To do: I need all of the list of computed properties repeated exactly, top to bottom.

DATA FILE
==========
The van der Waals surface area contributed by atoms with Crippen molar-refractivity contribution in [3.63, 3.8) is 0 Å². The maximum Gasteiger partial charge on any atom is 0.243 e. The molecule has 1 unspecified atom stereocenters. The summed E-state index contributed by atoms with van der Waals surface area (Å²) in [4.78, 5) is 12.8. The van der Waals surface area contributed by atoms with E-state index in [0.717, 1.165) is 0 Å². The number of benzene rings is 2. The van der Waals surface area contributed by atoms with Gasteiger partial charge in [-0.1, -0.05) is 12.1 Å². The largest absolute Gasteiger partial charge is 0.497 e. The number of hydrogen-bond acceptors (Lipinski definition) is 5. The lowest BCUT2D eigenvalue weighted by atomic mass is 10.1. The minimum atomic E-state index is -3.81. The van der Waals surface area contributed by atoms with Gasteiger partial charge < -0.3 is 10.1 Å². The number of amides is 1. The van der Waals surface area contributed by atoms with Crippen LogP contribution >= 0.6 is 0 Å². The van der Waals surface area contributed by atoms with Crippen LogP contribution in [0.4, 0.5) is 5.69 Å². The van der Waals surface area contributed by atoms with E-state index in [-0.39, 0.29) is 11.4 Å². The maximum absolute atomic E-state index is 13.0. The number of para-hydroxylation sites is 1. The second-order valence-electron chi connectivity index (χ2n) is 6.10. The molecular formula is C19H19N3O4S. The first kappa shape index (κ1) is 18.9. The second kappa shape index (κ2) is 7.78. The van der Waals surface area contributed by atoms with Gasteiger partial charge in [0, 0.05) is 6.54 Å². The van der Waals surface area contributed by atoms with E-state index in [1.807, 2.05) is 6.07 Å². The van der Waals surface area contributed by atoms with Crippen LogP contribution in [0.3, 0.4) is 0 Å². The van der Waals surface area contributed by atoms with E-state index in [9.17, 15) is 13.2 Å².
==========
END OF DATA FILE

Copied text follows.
The van der Waals surface area contributed by atoms with Crippen molar-refractivity contribution in [3.63, 3.8) is 0 Å². The maximum Gasteiger partial charge on any atom is 0.243 e. The molecule has 1 unspecified atom stereocenters. The summed E-state index contributed by atoms with van der Waals surface area (Å²) in [4.78, 5) is 12.8. The van der Waals surface area contributed by atoms with E-state index in [0.717, 1.165) is 0 Å². The number of benzene rings is 2. The van der Waals surface area contributed by atoms with Gasteiger partial charge in [-0.1, -0.05) is 12.1 Å². The largest absolute Gasteiger partial charge is 0.497 e. The number of hydrogen-bond acceptors (Lipinski definition) is 5. The lowest BCUT2D eigenvalue weighted by atomic mass is 10.1. The minimum atomic E-state index is -3.81. The van der Waals surface area contributed by atoms with Gasteiger partial charge < -0.3 is 10.1 Å². The number of amides is 1. The van der Waals surface area contributed by atoms with Crippen LogP contribution >= 0.6 is 0 Å². The van der Waals surface area contributed by atoms with Crippen LogP contribution in [0.4, 0.5) is 5.69 Å². The van der Waals surface area contributed by atoms with E-state index in [-0.39, 0.29) is 11.4 Å². The maximum absolute atomic E-state index is 13.0. The number of para-hydroxylation sites is 1. The second-order valence-electron chi connectivity index (χ2n) is 6.10. The molecular formula is C19H19N3O4S. The first kappa shape index (κ1) is 18.9. The second kappa shape index (κ2) is 7.78. The van der Waals surface area contributed by atoms with Gasteiger partial charge in [0, 0.05) is 6.54 Å². The van der Waals surface area contributed by atoms with E-state index in [1.807, 2.05) is 6.07 Å². The van der Waals surface area contributed by atoms with Crippen LogP contribution in [0.3, 0.4) is 0 Å². The van der Waals surface area contributed by atoms with E-state index in [9.17, 15) is 13.2 Å².